Anyway, after the dinner, it'll be a massive clean up - usually I try to hide and run but it was unavoidable as a kid. Funnily enough, as I started working, I got away with doing lesser of these chores. LOLOL!! Ya, you always say "why you so lazy, you are a big-eat-lazy!!" 😅😅😅 I just dislike cleaning up of any sort, till now! Anyway, after the cleaning up, there will be that long que to use the one single bathroom in the whole house! And you remember how the stupid water supply was always cut off on the eve??? Haiyo...... you would be very irritated cos "no water" (mo sui - meaning "no money"), particularly during CNY period was so pantang! LOL! After everyone had been able to get their shower done, most would gather round the TV munching on CNY snacks. And in my younger days, of cos the kids would be playing outside, with the 'Pop-Pop' and Moon Rockets and what-nots. And then I remember also, almost every year, Samsuk would read everyone's fortune guide. Well, but sadly though, as we all grew older, everyone seemed to hide in their own corners after the reunion dinner. Though Yee Suk, Suk Suk, Samsuk and Papa would sometimes sit outside, chit-chatting and catching up over beers. Ohhh, there's also the tong yuen that needed to be made by hand. When Ernie was around, this was his task to help you. After that, it was my Mama the Sous Chef who made this. I just didn't touch it cos when I did it, I would do stupid things like rolling out a worm shape or square or whatever shape and then I'd get into trouble and be shooed out of the kitchen! LOL!!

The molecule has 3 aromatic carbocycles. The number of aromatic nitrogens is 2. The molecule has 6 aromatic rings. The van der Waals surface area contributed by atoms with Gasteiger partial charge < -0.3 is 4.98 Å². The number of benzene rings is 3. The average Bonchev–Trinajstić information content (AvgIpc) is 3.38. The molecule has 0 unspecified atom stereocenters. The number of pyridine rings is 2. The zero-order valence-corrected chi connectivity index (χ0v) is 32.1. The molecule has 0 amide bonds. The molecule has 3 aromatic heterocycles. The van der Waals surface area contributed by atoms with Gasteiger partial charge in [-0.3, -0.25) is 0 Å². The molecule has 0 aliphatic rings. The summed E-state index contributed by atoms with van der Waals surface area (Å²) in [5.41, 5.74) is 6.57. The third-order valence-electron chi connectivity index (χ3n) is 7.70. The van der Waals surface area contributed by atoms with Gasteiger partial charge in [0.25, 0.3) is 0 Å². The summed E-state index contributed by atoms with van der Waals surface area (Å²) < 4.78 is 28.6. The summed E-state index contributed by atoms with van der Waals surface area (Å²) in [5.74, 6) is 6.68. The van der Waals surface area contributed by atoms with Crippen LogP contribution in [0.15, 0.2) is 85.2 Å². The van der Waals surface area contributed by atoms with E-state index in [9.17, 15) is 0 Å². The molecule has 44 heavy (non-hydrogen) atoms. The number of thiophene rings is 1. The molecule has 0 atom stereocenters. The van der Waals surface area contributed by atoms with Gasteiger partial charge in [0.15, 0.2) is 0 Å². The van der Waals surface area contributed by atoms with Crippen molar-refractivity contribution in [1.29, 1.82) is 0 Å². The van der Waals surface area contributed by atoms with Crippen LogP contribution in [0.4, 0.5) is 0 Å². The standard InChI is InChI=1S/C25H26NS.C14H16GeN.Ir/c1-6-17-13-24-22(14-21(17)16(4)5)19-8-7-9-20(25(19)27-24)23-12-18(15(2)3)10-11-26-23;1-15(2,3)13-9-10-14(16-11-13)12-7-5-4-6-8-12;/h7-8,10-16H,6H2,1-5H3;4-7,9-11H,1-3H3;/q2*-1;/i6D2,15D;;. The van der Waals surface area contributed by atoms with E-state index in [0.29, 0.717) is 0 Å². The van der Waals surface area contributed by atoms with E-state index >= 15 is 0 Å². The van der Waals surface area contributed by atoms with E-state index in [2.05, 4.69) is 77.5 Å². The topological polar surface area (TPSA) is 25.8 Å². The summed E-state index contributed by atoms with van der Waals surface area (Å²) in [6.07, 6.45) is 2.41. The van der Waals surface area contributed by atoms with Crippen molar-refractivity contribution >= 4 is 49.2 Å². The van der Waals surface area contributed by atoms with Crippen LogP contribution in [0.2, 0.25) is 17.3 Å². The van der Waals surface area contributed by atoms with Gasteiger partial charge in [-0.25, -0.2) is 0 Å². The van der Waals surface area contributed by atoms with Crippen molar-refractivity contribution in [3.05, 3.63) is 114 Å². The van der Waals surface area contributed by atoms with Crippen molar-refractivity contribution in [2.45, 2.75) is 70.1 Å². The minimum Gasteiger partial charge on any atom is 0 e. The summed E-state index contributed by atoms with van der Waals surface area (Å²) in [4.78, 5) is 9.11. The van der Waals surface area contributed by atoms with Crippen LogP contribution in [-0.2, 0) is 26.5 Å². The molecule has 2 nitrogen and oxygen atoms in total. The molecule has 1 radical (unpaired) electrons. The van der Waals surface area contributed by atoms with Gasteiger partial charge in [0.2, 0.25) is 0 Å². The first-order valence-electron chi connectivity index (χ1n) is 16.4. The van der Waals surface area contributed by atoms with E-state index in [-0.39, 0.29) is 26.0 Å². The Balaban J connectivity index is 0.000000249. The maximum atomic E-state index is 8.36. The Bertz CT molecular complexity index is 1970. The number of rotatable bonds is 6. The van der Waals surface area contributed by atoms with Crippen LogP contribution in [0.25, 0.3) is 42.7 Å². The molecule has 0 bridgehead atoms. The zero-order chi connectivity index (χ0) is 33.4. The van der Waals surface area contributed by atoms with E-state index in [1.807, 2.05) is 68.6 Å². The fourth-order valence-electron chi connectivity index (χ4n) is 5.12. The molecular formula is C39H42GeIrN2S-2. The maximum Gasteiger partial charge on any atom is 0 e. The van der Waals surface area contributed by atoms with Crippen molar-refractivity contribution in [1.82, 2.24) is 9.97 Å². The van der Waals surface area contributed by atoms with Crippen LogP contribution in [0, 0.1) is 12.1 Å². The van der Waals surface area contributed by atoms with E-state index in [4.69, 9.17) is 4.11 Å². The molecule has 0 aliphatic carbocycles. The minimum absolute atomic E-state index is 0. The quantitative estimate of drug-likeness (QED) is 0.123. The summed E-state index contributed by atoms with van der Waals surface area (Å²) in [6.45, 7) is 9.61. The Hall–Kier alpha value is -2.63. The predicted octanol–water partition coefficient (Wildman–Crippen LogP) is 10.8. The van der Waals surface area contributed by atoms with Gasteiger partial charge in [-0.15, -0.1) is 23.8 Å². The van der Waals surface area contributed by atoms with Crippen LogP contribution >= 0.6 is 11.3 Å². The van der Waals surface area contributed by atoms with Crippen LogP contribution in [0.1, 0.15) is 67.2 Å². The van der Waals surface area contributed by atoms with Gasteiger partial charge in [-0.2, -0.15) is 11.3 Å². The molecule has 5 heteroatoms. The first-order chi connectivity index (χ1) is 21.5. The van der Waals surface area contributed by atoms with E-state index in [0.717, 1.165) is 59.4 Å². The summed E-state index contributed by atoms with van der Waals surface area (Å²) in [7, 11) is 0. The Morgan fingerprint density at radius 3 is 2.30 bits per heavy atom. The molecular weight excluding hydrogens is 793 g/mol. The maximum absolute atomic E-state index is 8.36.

Usually, the single men would go out partying with other friends who were also back in town (by partying, I meant they sat around in the open air and drank beer, talking-cock, singing-song, or they played mahjong or cards) and everyone else would retire to bed, except Ku Cher cos she could never finish cleaning for some reason and she would always be like "OMG it's almost 12am and I cannot clean anymore!!" But you and I, we would wait for the right hour to........ta-da!!! Welcome the God of Prosperity!!! For years, I've been the only one helping you out to prepare for the prayers for this ritual and for yearrrrsss I've been trying to remember what needed to be done and prepped and all. But I never got it right no matter what. I dunno was it because you kept changing the steps and arrangements (because you're forgetful 😝😝😝) or like you always scolded "you never pay attention and you don't put it in your heart!" I guess, every year, I simply relied on you for the instructions. Put here, put there, do this, do that. All your rules. Hahaha!  

On Day 1 of CNY, I would wake up, do whatever exercises that I do and have a shower before I greet anyone. It would always be NEW everything from top to bottom - new toothbrush, new undies, new towel, new top, new shorts, new slippers, new shoes.... ALL NEW. Do you remember how one year, during my rebellious years, I came out of the room in BLACK - like fully black? Hahahahahaha! Now I'm thinking about that and laughing my ass off. I'm sure you wanted to smack me so bad, but you held your tongue. Everyone did. I was that sensitive, teenage drama girl that year. Plus it was CNY so no scolding otherwise bad luck!! LOLOL!!! Anyway, when I started working, I thought this new, new, new thing wasn't very sustainable. That's why, I started keeping new clothes and I don't wear them - even those free triathlon or marathon T-shirts I get, I'd keep them. So I am able to use one every year to have "NEW" clothes for CNY. And that is also why I have a stash of new clothes all the way till 2030!!! Bet you're shaking your head now and saying "sei ting nga yee!" 😂😂😂 Anyway, you know what happened to last year's new clothes that I wore for CNY? Nothing happened to them! We were mostly in lockdown and couldn't go anywhere so my new clothes are still pretty new!!